DeLoach's Downtown Long Jump Victory Highlights Day Two of Kansas Relays

April 19, 2012

  • Downtown Long Jump
  • Day Two Highlights

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041912aaj_40_7701541.jpegLAWRENCE, Kan. – Janay DeLoach stole the show Thursday night on day two of the 85th Kansas Relays as she took the downtown long jump title in front of an estimated 1,500 Lawrence fans. DeLoach claimed championship honors with a mark of 6.61 meters (21-08.25 ft.), the third-best in the world this year.

For the second night in a row swarms of eager track and field fans gathered in downtown Lawrence to witness one of the more unique events held in on American soil. Eight of the nation’s top female long jumpers kicked off their season which will hopefully end with a trip to the Olympic Games in London later this summer.

The competition began as a tight one as the top four jumpers were separated by less than two inches after the first three rounds of jumps with DeLoach nabbing the early lead. Tori Polk promptly claimed the No. 1 spot with her mark that measured out to 6.43 meters (21-01.25 ft.) on her fifth attempt, giving the field a tough task to top. DeLoach was up for the challenge as the Colorado State product launched herself a distance of 6.61 meters (21-08.25 ft.) to take a commanding lead with only one round to go.

No other competitor would be able to come close as DeLoach was crowned champion with a mark seven inches better than the competition. Her jump is the third best in the world this year and gives her a B-provisional mark for the Olympic Trials in June.

While DeLoach was jumping to victory, the crowd favorite was former Kansas jumper Crystal Manning. Manning, a four-time All-American while donning the Crimson and Blue, has been a part of all but one Kansas Relays since she graduated. The triple jump specialist placed seventh Thursday night with a top leap of 5.98 meters (19-07.50 ft.). She will be in action Friday in the women’s triple jump at noon.

Earlier in the day, the combined events wrapped up with Nebraska’s Bjorn Barrefors claiming the decathlon and unattached competitor Liz Roehrig taking the Candace Mason heptathlon title.

Barrefors led in the point standings from the get-go as he won four of the 10 events during the two-day excursion. The Nebraska junior collected a total of 7,308 points and topped teammate and last year’s Relays decathlon champion, Teran Wafford, by 240 points.

Like Barrefors, Roehrig led from start to finish as the former Minnesota star earned her second Kansas Relays heptathlon title. In 2008, Roehrig broke the Relays heptathlon record amassing 5,740 points, a mark that still stands today. Her day wouldn’t be quite as successful as her two-day stretch in 2008, however she did enough to win, collecting 5,460 points after winning all but three of the seven events.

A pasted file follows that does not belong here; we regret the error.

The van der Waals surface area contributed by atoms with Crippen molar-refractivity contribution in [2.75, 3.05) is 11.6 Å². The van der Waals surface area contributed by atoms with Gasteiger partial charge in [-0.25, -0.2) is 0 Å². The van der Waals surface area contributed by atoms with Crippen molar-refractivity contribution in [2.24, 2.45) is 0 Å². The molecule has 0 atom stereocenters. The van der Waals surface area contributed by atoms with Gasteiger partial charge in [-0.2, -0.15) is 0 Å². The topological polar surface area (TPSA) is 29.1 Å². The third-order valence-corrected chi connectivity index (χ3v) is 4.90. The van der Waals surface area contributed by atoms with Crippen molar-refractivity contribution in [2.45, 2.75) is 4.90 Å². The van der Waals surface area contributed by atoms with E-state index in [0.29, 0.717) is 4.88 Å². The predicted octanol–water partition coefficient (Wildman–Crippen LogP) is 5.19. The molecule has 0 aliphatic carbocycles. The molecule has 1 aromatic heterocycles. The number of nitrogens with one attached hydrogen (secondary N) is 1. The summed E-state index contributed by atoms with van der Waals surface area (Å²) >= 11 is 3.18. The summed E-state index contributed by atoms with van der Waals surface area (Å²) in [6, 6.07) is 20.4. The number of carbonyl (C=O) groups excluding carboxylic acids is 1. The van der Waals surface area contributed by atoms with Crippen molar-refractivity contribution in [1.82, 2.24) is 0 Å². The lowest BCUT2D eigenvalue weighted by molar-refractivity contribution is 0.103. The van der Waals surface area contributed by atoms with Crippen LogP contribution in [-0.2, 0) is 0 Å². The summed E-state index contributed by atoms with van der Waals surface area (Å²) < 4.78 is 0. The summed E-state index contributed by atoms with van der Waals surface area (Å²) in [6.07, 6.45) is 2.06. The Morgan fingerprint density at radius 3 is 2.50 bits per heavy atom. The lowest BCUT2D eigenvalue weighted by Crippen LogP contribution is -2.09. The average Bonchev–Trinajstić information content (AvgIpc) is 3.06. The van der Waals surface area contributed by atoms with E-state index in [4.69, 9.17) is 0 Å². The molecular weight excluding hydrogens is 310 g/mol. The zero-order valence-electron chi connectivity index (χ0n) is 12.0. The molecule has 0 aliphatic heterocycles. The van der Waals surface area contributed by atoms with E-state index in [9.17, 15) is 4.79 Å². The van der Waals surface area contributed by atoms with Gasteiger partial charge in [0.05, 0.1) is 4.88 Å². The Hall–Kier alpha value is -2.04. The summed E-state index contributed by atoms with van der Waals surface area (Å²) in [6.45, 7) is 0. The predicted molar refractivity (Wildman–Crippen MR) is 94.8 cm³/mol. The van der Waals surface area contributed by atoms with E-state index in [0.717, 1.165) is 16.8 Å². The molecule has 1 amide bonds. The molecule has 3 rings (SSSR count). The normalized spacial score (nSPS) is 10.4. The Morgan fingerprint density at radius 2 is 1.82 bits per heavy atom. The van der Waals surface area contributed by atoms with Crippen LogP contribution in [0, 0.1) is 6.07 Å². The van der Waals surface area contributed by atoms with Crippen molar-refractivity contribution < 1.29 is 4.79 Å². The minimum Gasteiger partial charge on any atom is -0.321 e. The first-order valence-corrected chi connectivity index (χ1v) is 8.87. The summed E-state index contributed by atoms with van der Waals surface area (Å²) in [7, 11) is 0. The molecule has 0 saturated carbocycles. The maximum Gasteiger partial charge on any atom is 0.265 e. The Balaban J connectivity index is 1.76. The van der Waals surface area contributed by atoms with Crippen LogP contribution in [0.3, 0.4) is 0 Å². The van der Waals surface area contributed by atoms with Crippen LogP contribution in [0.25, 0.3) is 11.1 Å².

A Kansas product was the highlight in the field events Thursday with Alena Krechyk smashing the meet record in the hammer throw. The Grodno, Belarus native set the meet record on four separate occasions throughout the event, finally settling on 66.05 meters (216-08 ft.) on her fifth attempt. The mark is a personal best and the fourth-best collegiate throw this year.

On the men’s side, unattached athlete Chris Holly edged Kansas State’s Tomaz Bogovic by only six inches to win his first Kansas Relays hammer throw title. Holly hit a mark of 57.73 meters (189-05 ft.) in the first round of finals, posting a mark no other competitor would be able to match.

The distance carnival took center stage in Thursday’s night cap, with some of the region’s top middle distance and distance athletes going head to head on Hershberger Track. Highlighting the night’s events was Nebraska freshman Connor Gibson, who won the unseeded 1,500 meters with a time of 3:51.91. The time ranks the Cornhusker in the top 30 of the Big Ten rankings this year.

Kansas junior Tessa Turcotte claimed her first Relays title on her home turf, winning the 3,000 meters in 10:08.45. For the men, Armando Saldivar was crowned the 10,000-meter champion, making the 25 laps around the 400-yard Memorial Stadium track in 30:49.26.

The 2012 Kansas Relays will continue Friday as the high school portion of the meet will get underway. The boy’s javelin and the girl’s shot put will kick off the day at 8 a.m. and the collegiate competitions starting just before 9 a.m. with the prelims of the women’s 100-meter hurdles and the men’s 110-meter hurdles. Tune in to Jayhawk All-Access beginning at 9:30 a.m. to watch complete coverage of the day’s events and keep track of results and meet updates through the meet central page at

Kansas Relays
Champion Quotes
April 19, 2012

Downtown Long Jump Winner Janay DeLoach
On being downtown:
“There’s nothing like it; everyone in Kansas are all wonderful. This has been so much fun. Thanks to everyone for the support and thanks for coming out, we all had a lot of fun out here.”

On what she is looking forward to this year: